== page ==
Creativity for Library Career Advancement

Perspectives, Techniques and Eureka Moments

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About the Book

“Creativity is just connecting things,” observed Steve Jobs. In today’s diverse, ever-changing job market, creativity is more necessary than ever. In a profession offering a broad range of job opportunities, librarians are surrounded by myriad connections to be made. They are trained to recognize them.
This insightful collection of new essays covers a wide spectrum of methods for cultivating creativity as a skill for career fulfillment and success. Topics include learning through role-playing games, libraries as publishers, setting up and using makerspaces, developing in-house support for early-career staff, creating travelling exhibits, creative problem solving, and organizing no-cost conferences.

About the Author(s)

Vera Gubnitskaia has worked as a library manager, consultant, and reference librarian in public and academic libraries in Russia and the United States. During her career as a writer and editor, she contributed chapters to several professional publications, edited multiple anthologies, and published book reviews. She is currently an art fellow at Crealde School in Winter Park, Florida.
Carol Smallwood, a recipient of the Albert Nelson Marquis Lifetime Achievement Award and multiple Pushcart nominations, is the author of journal articles as well as editor of numerous books including one in Poets & Writers Magazine List of Best Books for Writers. A Michigan resident, her experience includes school, public and special libraries.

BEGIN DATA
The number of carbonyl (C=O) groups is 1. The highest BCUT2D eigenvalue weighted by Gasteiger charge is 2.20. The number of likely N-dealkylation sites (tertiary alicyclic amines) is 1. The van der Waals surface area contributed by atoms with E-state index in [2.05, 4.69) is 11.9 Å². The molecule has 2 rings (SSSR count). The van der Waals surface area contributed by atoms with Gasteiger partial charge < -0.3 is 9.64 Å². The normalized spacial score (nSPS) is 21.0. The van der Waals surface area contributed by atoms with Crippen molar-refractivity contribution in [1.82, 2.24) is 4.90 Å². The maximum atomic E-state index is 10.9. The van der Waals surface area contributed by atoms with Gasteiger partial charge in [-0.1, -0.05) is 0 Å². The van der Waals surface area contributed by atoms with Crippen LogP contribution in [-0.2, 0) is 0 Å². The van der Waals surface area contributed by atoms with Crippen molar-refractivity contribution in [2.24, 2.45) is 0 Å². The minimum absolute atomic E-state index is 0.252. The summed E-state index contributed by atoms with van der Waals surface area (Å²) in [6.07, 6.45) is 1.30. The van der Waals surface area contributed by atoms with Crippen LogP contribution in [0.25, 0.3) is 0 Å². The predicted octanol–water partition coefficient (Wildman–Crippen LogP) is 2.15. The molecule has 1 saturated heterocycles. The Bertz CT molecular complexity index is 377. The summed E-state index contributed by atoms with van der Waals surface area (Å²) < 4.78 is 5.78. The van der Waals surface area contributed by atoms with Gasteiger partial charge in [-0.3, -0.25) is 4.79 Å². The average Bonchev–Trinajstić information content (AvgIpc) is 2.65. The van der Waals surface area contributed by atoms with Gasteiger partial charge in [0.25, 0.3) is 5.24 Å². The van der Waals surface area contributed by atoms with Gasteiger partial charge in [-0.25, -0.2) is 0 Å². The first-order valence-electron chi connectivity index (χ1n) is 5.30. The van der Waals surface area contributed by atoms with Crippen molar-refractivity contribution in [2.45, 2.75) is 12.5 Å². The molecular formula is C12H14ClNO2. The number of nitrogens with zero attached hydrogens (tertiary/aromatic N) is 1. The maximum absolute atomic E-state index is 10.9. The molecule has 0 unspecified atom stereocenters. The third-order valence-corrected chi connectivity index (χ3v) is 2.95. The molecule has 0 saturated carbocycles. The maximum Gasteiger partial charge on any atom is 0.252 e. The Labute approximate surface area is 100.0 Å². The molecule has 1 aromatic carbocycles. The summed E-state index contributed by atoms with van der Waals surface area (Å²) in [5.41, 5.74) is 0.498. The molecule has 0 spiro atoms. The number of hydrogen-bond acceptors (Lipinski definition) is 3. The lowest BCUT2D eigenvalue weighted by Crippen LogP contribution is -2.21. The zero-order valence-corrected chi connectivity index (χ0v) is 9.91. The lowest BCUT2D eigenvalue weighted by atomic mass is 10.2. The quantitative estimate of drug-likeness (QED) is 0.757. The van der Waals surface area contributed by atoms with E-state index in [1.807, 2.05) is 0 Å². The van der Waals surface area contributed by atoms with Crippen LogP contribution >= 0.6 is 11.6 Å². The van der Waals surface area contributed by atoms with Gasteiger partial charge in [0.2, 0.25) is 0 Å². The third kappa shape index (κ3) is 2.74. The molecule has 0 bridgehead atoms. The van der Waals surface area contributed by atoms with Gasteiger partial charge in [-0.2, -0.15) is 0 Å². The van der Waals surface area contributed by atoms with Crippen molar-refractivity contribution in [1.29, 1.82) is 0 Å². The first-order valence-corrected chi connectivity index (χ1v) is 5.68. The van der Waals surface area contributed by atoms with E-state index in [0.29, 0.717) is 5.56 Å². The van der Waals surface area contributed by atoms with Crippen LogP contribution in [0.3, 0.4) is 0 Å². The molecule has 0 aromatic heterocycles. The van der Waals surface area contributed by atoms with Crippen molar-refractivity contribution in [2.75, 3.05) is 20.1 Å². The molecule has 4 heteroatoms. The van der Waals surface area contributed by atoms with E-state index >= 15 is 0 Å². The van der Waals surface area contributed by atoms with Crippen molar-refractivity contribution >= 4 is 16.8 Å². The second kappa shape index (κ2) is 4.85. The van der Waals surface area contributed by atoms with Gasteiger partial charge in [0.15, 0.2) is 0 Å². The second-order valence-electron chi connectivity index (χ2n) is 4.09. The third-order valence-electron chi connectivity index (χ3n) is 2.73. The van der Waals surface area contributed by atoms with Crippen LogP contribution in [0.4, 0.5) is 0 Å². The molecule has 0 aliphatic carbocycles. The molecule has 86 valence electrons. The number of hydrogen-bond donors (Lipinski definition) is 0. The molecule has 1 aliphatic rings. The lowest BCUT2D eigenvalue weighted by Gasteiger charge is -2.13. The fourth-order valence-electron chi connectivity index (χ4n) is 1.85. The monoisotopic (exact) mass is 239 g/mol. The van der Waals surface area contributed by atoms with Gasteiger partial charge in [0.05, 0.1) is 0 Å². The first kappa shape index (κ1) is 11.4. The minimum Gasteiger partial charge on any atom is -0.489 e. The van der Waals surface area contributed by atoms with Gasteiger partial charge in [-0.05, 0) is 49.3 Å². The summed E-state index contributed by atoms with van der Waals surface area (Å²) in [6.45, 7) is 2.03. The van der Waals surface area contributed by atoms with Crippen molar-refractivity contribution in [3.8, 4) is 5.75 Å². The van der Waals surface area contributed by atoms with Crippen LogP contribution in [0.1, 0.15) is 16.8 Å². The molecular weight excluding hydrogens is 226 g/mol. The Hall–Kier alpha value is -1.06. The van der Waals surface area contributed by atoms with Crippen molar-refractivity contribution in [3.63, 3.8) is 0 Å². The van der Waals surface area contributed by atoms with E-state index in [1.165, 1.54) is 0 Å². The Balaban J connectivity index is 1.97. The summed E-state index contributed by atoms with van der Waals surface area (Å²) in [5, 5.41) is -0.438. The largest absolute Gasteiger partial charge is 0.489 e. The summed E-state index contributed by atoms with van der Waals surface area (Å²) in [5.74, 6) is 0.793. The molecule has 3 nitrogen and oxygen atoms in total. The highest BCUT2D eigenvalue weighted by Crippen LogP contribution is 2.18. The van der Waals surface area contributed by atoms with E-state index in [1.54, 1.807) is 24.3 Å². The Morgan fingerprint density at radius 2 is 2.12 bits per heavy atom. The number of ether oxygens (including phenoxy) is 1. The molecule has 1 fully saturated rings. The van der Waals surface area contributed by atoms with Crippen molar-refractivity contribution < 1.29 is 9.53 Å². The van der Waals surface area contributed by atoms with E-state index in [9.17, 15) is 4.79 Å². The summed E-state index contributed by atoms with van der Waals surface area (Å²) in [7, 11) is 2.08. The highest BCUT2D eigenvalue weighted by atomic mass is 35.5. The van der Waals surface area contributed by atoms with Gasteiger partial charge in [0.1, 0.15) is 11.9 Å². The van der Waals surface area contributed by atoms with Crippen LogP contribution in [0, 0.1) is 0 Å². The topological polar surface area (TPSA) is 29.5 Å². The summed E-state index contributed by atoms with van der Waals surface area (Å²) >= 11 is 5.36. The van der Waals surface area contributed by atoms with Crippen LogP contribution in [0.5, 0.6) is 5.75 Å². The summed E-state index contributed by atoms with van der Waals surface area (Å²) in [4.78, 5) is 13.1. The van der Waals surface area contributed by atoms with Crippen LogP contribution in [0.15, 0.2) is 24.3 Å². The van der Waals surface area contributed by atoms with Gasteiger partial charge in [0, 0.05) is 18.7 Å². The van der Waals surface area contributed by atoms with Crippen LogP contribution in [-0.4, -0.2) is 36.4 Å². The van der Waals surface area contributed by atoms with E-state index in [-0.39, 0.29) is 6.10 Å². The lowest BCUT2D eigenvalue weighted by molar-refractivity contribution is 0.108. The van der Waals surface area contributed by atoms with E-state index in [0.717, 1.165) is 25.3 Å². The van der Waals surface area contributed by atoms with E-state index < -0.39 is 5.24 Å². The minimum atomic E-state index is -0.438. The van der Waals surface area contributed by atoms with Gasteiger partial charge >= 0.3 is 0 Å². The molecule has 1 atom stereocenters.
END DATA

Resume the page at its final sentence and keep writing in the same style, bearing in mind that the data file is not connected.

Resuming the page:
Bibliographic Details

Edited by Vera Gubnitskaia and Carol Smallwood
Format: softcover (7 x 10)
Pages: 264
Bibliographic Info: bibliographies, index
Copyright Date: 2019
pISBN: 978-1-4766-7401-8
eISBN: 978-1-4766-3636-8
Imprint: McFarland

Table of Contents

Foreword (Deb Biggs Tenbusch) 1

Preface 3

Part I. Nurture Your Mind

The Power of Incubation: Slowing Down to Speed Up Creativity (Jim Jipson and Kellie Sparks) 6

Two Worlds, One Outlet: Zine Making and Critical Reflection for Professional and Personal Development (Silvia Vong) 13

It’s in the Cards: Using Tarot Reading to Access Professional Creativity (Laura Wimberley) 29

Part II. Out of Comfort Zone

What Is Your Quest? Learning Through ­Role-Playing Games (Michael P. Buono) 36

Growth Lessons Learned from a ­One-Year Fellowship in a Nontraditional Library Environment (Dana E. Thimons) 43

Applying Improvisation in Libraries and Librarianship (Anthony Stamatoplos) 50

Let Your Voice Be Heard: Libraries as Publishers (Kathleen Christy) 58

Part III. Exercising Imagination Muscles The Art of ­Pseudo-Archives and Its Role in Advocacy (Anastasia S. ­Varnalis-Weigle) 66

Reinvention Through Necessity: One Librarian’s Evolution from ­One-Shots to ­For-Credit Teaching (Mary Todd Chesnut) 73

The Library as Laboratory: Using Makerspaces to Cultivate Organizational and Personal Creativity (Courtney McAllister and Christine R. Elliott) 81

Firing Up Personal Growth with the Spark of Creativity: How to Start a Creativity Group for Library Staff (Leslie A. Wagner) 88

Part IV. Writing and Publishing

Following in the Footprints of the Master (Detective) (Robert Perret) 98

Poets and Scholars: Foregrounding Librarians’ Creative Writing In

and Out of the University Classroom (Rochelle Smith) 104